6. I am so sorry Erin.I hope that the music I sent can help you relax a bit. I am sure you have been told how important it is to take care of yourself, and your aunt Georgiann would be the first to say that to you. You can energetically reach out to her…I think we’ll be surprised to see someday how easy it is to connect energetically.

    Woowoo aside, this is a super site to light virtual candles for any purpose or person. Gratefulness .org was set up by David Steindl Rast and can be a wonderfully supportive site. I started a group for you, if you search under QofS Bless you.

  7. Peace. Peace. To you, to your Aunt Georgiann, and to the family gathered ’round, in person or in spirit.

    It’s ok that you can’t be there Erin. It really is. It has to be.

    Sending love –

  8. Thank you so much for lighting a candle for my Aunt. And for those of you sending me all your love and strength. She passed this morning.

  9. angie_seattle says:

    Peace to you. I’m sure she felt your love always. Sorry for your loss.


  10. francine hardaway says:

    I’m sorry, Erin. My condolences. You ARE there for her, however. It’s not just about geography, as I know you know. It’s about love.

  11. I’m so sorry Erin. That you can’t be at the service. I am so very happy that you had your Aunt Georgiann in your life. She sounds like an amazing woman.

  12. Dear gentle Erin my prayers and energy are with you and your family. A candle lit and sunrise and sunset meditations offered. Share your pain with us we do love and admire you. Namaste with metta

  13. Dearest Erin,
    You lit that candle. You didn’t do it in the traditional way, but when have you done traditional? You lit a prayer and positive thought chain that will reach across time and space. Your wonderful aunt is now in all of our hearts.

    I am sorry you can’t be at the funeral when the time comes. And, I bet, she wouldn’t want you to put yourself at risk for it. She knows you will be there in spirit. She loves.

    I know it sounds weird, but can you attend remotely?

  14. I will light a candle for her tomorrow at Mass. I will light one for you too.

  15. Erin I am so sorry, prayers for you and your family. She knew how much you loved her, and now you have another angel watching over you, though I am sure you’d much rather have her here.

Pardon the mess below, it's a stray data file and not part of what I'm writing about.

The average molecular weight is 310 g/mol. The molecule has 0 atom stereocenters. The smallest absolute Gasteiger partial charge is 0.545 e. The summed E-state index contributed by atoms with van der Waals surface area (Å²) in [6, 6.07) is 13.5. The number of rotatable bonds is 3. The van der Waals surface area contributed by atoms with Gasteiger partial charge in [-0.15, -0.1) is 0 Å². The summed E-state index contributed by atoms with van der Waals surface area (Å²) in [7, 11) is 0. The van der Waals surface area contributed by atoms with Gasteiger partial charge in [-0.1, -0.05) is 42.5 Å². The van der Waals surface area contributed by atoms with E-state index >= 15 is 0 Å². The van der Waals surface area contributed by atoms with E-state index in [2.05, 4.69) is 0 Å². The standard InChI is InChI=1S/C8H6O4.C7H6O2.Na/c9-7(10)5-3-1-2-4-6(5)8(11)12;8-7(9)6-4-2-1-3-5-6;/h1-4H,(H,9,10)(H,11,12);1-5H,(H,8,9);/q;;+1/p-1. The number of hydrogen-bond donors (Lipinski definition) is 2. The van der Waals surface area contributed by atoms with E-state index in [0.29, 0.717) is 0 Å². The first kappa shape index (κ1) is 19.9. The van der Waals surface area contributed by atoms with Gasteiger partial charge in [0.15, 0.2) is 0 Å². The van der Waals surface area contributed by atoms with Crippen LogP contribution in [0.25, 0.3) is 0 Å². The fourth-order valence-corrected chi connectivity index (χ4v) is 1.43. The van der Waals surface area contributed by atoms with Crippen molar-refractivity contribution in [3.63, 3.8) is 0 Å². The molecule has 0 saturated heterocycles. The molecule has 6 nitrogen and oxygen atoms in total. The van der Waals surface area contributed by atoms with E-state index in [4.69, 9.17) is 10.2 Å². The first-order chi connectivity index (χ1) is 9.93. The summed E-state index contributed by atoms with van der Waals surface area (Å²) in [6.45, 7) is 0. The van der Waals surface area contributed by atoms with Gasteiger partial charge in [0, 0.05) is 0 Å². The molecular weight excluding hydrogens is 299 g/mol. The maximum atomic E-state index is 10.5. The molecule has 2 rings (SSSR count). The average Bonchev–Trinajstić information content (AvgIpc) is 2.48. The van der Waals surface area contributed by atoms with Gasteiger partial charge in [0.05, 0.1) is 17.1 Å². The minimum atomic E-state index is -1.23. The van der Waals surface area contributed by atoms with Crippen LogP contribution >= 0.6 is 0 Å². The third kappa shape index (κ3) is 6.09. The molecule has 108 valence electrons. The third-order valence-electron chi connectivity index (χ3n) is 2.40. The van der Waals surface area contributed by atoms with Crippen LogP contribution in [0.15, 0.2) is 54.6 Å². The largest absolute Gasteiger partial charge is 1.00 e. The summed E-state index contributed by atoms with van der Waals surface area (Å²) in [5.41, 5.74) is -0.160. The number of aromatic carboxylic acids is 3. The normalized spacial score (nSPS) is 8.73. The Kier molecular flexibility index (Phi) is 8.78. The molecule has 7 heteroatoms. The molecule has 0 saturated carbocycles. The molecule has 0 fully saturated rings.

16. Erin, I am not an observent Jew, but on Yom Kippur I light a 24 hour Yahrzeit candle for Nanay, my (Catholic) mother-in-law and for other people I have loved who have gone. I did so last night.

    Light a candle for her at home, say a prayer and know that where she is, she knows you’re doing it. Lots of love going out to you.

  17. If the church has an adjoining chapel, CHECK THE CHAPEL. The chapels are usually kept open instead of the main church for financial and security (yes, I know, ‘security’ is an awkward word for churches) reasons.

    The only reason for a chapel or a church building is that we need places that we can explicitly identify as “sacred.” In reality, ANY place can become a sacred space.

  18. Do you want me to send you sunflowers? I can’t be there to hug you and I think you need the flowers too.

  19. Aww sweetie, I am so very sorry.

  20. I am so sorry, Erin.

    I will light a candle for her too.


  21. Erin,
    I am a new reader, but so sorry to hear about your loss. Your post struck a chord with me, especially the sunflowers. I carried a sunflower bouquet at my wedding, against all advise (it was beautiful!), and have 2 friends who are charged with supplying the sunflowers at my funeral. Someday. All good thoughts to you and your family.

  22. Erin I am sorry for the loss of your much loved Aunt. I am sorry you couldn’t
    go when you wanted to, that’s very hard.

  23. hey erin: we had a drink together and played catchphrase around a tiny table in the middle of a museum in chicago once, and i’ve checked in here on you from time to time ever since. i don’t know if you remember me, but i have red hair just like you and i live in ann arbor. if you would like me to attend your aunt’s service in your honor, i would be more than willing to do that, or anything else that can make this time a little easier for you.

    i know it sounds weird, i just feel compelled to offer. i’ve had to miss a lot of family stuff due to illness, as well. so i guess i can relate to how incredibly painful it is.